Taking in a matinee at 7-Eleven

I’m in the express checkout line at the supermarket with a diet soda and some pre-packaged sushi. Hey, what can be better than raw fish than day-old raw fish, right? Better yet, I’m in the candy-free lane. In all the other lanes, there are small children begging mom for eight 9-cent candy bars. In my lane, there’s none of that. Here the small children beg mom for the $18 copy of “Shrek 2.”

Suddenly, all those signs they have up in grocery store parking lots that say “Reserved for Mothers with Small Children” are starting to make sense. They’re not doing mom a favor, they’re doing themselves a favor. When will parents ever learn: Letting preschoolers shop without a list is always a mistake.

Face it, you’re never going to see a sign in the parking lot that says “Reserved for Parents Who Hired Baby-sitters” because they’re not going to fall for that DVD-in-the-checkout-line scam.

Which brings up another point. Doesn’t selling DVDs in a grocery store seem to be stretching the word “grocery” to the limit? Didn’t groceries used to mean things like eggs, milk, butter and flour? Now it means DVDs, underwear, chew toys, lawn chairs, citronella torches, weed killer, paperback best sellers and cruise wear -- and why not? You’ve gone there to buy the steak you’re going to put on the grill, why not grab some charcoal lighter fluid in aisle six while you’re at it. It makes perfect sense. And don’t miss the bin of discounted DVDs while you’re there. Any two movies, $9. Any two horrible, horrible movies that they won’t even show on basic cable at 4 a.m.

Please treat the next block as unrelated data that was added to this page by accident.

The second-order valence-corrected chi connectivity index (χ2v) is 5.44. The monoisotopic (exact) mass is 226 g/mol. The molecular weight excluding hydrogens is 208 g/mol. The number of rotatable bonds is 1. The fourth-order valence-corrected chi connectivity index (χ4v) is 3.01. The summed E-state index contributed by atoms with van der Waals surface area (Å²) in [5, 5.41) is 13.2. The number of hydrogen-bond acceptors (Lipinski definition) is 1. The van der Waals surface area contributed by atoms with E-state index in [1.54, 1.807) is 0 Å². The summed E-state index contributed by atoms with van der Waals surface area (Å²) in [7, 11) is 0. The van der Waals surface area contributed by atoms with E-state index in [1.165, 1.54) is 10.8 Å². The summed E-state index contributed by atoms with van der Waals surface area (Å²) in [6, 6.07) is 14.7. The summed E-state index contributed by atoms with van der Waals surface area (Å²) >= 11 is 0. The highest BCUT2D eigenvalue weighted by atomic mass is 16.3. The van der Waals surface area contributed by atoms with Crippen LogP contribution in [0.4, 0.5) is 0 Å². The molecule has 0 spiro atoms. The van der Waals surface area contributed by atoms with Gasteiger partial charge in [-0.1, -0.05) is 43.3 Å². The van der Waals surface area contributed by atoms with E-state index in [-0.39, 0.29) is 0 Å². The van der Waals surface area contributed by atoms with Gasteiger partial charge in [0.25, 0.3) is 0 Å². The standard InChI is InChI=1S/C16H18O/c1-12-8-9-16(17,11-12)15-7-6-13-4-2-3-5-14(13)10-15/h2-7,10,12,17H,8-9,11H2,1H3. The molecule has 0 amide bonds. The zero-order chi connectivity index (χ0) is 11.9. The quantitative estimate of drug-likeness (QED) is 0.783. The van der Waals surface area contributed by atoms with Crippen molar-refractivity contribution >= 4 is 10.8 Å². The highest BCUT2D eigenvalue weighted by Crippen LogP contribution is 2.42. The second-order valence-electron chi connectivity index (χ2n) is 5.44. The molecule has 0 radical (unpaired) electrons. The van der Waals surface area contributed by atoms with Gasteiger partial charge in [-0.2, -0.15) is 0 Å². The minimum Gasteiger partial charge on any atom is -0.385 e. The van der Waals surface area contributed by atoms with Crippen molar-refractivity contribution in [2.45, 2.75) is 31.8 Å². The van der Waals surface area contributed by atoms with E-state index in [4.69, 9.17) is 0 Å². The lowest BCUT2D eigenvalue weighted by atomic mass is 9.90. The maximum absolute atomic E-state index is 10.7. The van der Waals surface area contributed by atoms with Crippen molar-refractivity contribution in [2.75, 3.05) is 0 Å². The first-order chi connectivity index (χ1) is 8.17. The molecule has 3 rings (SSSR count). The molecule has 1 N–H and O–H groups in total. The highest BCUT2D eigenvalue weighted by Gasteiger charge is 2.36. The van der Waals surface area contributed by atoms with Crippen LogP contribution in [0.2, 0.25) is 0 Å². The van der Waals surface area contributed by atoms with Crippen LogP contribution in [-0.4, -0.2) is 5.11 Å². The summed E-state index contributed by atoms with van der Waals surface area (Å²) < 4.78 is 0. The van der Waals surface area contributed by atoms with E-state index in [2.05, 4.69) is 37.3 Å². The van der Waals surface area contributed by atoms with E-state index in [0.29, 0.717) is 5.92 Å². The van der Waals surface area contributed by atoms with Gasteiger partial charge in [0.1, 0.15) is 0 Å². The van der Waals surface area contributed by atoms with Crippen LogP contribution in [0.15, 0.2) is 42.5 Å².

When I go into my big box store, the first thing I see is the DVD rack. The rest of the store is full of vacuum cleaners and coffee pots, and they know that not everybody will buy a vacuum cleaner or a coffee pot, but they know practically everyone who walks in will pick up something from the DVD rack.

When I get gas a my local gas station, on the counter next to that machine rolling the week-old hot dogs and the hot-lamp pizza is a display of DVDs for sale. My car dealer sells DVDs, the guy selling earrings in a booth in the center aisle of the mall sells DVDs, the Chinese buffet sells DVDs, the pet store sells DVDs, the book store sells DVDs, the shoe store sells DVDs.

Guess the one place in the entire town where you can’t buy a DVD? Your local movie theater. Why not? It would just make too much sense. You wouldn’t want to bother all those bored people waiting in line to buy tickets, waiting in line to buy soda and popcorn by putting a rack of DVDs close to them. You wouldn’t want to put a bunch of DVDs displayed next to the boxes of Good and Plenty and Raisinettes, it might confuse the movie-going public.

“DVDs? What are those? I came here to watch ‘Pirates of the Caribbean’ not buy a bunch of other Disney movies.”

I would love to be a fly on the wall at movie-theater headquarters to hear the CEOs brainstorming the subject.

“Oh, sure people will buy DVDs at the grocery store, at the 7-Eleven, at the Costco, but at a movie theater? What, are you crazy? They’ve just seen a movie. Why on earth would they want to watch another one?

“What do we know about the DVD business? We’re in the movie-theater business, not the selling-DVD business. Would we have to put them in shopping bags? Where would we get those? What if people came in and just wanted to buy a DVD and not even watch a movie? I wouldn’t want my children to see something like that. It might scar them for life. Now let’s forget this silly DVD nonsense and discuss my $5 million bonus for the last few months work.”

Jim Mullen is the author of “It Takes a Village Idiot: Complicating the Simple Life” and “Baby’s First Tattoo.” You can reach him at jim_mullen@myway.com

Copyright 2007, Newspaper Enterprise Assn.

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